Two New Laws Governing Enhanced 911 That Businesses Should Know About

New 911 Laws


Get Ready for New 911 Laws. In 2020, all businesses must comply with two new laws governing Enhanced 911 – Kari’s Law and Ray Baum’s Act. The deadline for compliance was on February 16, 2020. GAGE Cloud Voice can help your organization comply with the new rules. Here’s how our platform keeps you compliant:

Kari’s Law Requirements

Kari’s Law requires organizations with multi-line telephone systems (MLTS) to send a notification to on-site personnel that alerts them to the emergency when 911 is dialed from their premises.

It also requires that organizations must remove any requirement that a caller dial “9”, or any other number, to reach an outside line to make a 911 call.


Our Solution

Our cloud communications platform does not require a prefix to access an outside line. In addition, it automatically alerts on-site personnel when anyone in the building dials

911 as follows:

  • Calls the phones of company predefined personnel and plays an automated recording of the time and date of call, username, phone number and extension that dialed 911.
  • Broadcasts an email with this same 911 call information to multiple contacts at once.


Ray Baum’s Act Requirements

Ray Baum’s Act requires organizations to provide a dispatchable location, including street address, floor, room and/or suite number (if applicable) to public

safety with 911 calls.


Our Solution

We offer Enhanced 911 with a specified location listing

per phone. The location can include:

  • Building address
  • Building number if on a campus or floor number if in a multi-floor building
  • Room/office number

We support Enhanced 911 on Hosted PBX seats or SIP trunks with the inclusion of a Direct Inward Dialing (DID) number for each physical telephone as long as the PBX manufacturer allows support for this service.


Is Your Organization Subject to the New Rules?

All businesses must comply with Ray Baum’s Act. All businesses with MLTS must comply with Kari’s Law. Examples include companies across verticals, such as:

  • Multilocation companies
  • Education campuses (K-12, colleges and universities)
  • Hotels
  • Hospitals
  • Retailers
  • Financial institutions 
  • Warehouses


What is Kari’s Law and the Ray Baum Act?

Kari’s Law – Kari’s Law was passed into law on February 16, 2018, and applies to multi-line telephone systems (MLTS) “manufactured, imported, offered for first sale or lease, first sold or leased, or installed” after the compliance date of February 16, 2020. The law:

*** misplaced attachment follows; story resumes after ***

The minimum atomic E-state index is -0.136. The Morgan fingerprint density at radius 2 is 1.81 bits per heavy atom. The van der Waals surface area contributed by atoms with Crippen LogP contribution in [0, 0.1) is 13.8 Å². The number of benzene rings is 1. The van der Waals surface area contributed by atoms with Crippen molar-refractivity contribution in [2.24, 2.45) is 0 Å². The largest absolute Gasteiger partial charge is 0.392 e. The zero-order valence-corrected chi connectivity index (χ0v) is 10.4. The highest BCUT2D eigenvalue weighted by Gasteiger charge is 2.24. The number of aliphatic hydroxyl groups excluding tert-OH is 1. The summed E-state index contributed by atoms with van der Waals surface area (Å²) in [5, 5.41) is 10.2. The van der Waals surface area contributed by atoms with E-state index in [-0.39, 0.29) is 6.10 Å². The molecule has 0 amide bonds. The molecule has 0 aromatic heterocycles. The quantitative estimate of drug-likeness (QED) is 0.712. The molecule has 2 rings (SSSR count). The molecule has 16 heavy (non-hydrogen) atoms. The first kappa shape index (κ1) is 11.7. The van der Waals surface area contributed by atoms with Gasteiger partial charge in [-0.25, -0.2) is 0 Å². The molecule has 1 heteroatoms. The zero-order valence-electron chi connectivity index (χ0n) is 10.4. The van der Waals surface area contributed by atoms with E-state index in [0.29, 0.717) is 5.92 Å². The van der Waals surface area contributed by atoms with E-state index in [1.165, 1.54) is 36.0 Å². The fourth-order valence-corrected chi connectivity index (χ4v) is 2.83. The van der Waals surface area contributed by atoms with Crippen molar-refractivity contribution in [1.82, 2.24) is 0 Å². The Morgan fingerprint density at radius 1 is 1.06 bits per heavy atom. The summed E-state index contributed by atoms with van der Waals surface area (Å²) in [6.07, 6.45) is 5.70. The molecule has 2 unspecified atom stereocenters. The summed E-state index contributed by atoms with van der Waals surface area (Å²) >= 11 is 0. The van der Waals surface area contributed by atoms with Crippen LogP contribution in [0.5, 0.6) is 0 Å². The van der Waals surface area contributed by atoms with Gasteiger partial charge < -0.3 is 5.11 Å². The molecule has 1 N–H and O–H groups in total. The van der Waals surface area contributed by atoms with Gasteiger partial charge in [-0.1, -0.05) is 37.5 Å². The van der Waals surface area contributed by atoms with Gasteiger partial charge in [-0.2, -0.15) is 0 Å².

• Prohibits the “Prefix” Requirement When Calling 911 — Locations with MLTS must remove any requirement that a caller dial “9” or any other number to reach an outside line to make a 911 call.
  • Requires On-site Notification — A notification must be sent to on-site personnel when a 911 call is dialed from an MLTS.

Baum’s Act – Ray Baum’s Act was passed into law on March 23, 2018. Section 506  required the FCC to conclude a proceeding by September 23, 2019, that considered rules to ensure that MLTS systems to relay a dispatchable address to public safety responders along with a 911 call. On August 2, 2019 the FCC released its Report and Order that adopted such rules and concluded its proceeding as directed by Section 506.

A dispatchable address is now defined as “the street address of the calling party, and additional information such as room number, or similar information necessary to adequately identify the location of the calling party.”



Here’s a list of tips to help you deliver compliant E911 service to keep your employees, vendors and customers safe.

  • Ensure callers can direct dial E911 without the need to dial an access code, such as * or 9, first to get an outside line.
  • Plan E911 support for virtual workers and satellite offices.
  • Set up E911 notifications for designated personnel in the event there’s an emergency.
  • Consult with legal counsel regarding your need to comply with the new E911 rules.
  • Map “dispatchable locations” where first responders can find E911 callers, including address, building, floor and/or room.
  • Test E911 access across endpoints by making a 933 test call, which will trigger an automated message with the caller name, call-back number and address.



Are you ready for the 911 Laws? We Can Help! With Gage Cloud Voice, you can now take advantage of integrated mobility and collaboration tools without worrying about these new laws. To learn more about the 911 laws or about our services, please contact us today!